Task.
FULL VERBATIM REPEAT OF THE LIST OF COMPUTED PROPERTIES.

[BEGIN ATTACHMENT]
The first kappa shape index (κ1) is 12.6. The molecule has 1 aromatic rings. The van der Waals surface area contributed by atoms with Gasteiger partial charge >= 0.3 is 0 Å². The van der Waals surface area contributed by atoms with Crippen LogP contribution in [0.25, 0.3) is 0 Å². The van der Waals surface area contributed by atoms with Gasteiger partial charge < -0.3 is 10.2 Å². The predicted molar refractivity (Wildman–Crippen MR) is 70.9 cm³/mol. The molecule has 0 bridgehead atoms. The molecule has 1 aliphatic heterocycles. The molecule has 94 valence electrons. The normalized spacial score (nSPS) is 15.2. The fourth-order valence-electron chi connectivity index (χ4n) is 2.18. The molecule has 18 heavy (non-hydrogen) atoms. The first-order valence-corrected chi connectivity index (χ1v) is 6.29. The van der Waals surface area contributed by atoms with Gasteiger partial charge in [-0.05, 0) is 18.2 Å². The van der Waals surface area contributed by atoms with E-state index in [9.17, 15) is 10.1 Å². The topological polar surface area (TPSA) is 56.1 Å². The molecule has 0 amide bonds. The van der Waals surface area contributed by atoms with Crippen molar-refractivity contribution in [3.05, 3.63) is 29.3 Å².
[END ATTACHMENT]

The first kappa shape index (κ1) is 12.6. The molecule has 1 aromatic rings. The van der Waals surface area contributed by atoms with Gasteiger partial charge >= 0.3 is 0 Å². The van der Waals surface area contributed by atoms with Crippen LogP contribution in [0.25, 0.3) is 0 Å². The van der Waals surface area contributed by atoms with Gasteiger partial charge < -0.3 is 10.2 Å². The predicted molar refractivity (Wildman–Crippen MR) is 70.9 cm³/mol. The molecule has 0 bridgehead atoms. The molecule has 1 aliphatic heterocycles. The molecule has 94 valence electrons. The normalized spacial score (nSPS) is 15.2. The fourth-order valence-electron chi connectivity index (χ4n) is 2.18. The molecule has 18 heavy (non-hydrogen) atoms. The first-order valence-corrected chi connectivity index (χ1v) is 6.29. The van der Waals surface area contributed by atoms with Gasteiger partial charge in [-0.05, 0) is 18.2 Å². The van der Waals surface area contributed by atoms with E-state index in [9.17, 15) is 10.1 Å². The topological polar surface area (TPSA) is 56.1 Å². The molecule has 0 amide bonds. The van der Waals surface area contributed by atoms with Crippen molar-refractivity contribution in [3.05, 3.63) is 29.3 Å².